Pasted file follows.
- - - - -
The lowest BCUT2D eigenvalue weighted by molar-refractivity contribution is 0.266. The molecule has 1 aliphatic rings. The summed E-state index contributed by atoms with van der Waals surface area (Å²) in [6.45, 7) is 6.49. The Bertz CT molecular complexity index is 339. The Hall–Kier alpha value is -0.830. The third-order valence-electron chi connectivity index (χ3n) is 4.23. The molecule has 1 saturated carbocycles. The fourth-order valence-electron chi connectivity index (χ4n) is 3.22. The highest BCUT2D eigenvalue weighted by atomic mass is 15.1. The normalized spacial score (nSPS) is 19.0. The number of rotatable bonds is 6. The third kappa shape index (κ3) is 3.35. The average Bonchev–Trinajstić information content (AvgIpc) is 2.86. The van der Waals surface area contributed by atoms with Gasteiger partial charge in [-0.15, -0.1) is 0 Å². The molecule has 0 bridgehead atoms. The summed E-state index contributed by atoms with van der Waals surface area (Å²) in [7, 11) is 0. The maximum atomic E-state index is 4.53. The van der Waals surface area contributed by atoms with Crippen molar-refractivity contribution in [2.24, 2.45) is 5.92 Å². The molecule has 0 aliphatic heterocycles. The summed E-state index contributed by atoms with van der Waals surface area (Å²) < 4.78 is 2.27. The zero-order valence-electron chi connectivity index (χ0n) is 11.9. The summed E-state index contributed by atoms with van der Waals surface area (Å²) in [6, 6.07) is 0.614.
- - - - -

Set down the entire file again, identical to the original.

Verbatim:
The lowest BCUT2D eigenvalue weighted by molar-refractivity contribution is 0.266. The molecule has 1 aliphatic rings. The summed E-state index contributed by atoms with van der Waals surface area (Å²) in [6.45, 7) is 6.49. The Bertz CT molecular complexity index is 339. The Hall–Kier alpha value is -0.830. The third-order valence-electron chi connectivity index (χ3n) is 4.23. The molecule has 1 saturated carbocycles. The fourth-order valence-electron chi connectivity index (χ4n) is 3.22. The highest BCUT2D eigenvalue weighted by atomic mass is 15.1. The normalized spacial score (nSPS) is 19.0. The number of rotatable bonds is 6. The third kappa shape index (κ3) is 3.35. The average Bonchev–Trinajstić information content (AvgIpc) is 2.86. The van der Waals surface area contributed by atoms with Gasteiger partial charge in [-0.15, -0.1) is 0 Å². The molecule has 0 bridgehead atoms. The summed E-state index contributed by atoms with van der Waals surface area (Å²) in [7, 11) is 0. The maximum atomic E-state index is 4.53. The van der Waals surface area contributed by atoms with Crippen molar-refractivity contribution in [2.24, 2.45) is 5.92 Å². The molecule has 0 aliphatic heterocycles. The summed E-state index contributed by atoms with van der Waals surface area (Å²) < 4.78 is 2.27. The zero-order valence-electron chi connectivity index (χ0n) is 11.9. The summed E-state index contributed by atoms with van der Waals surface area (Å²) in [6, 6.07) is 0.614.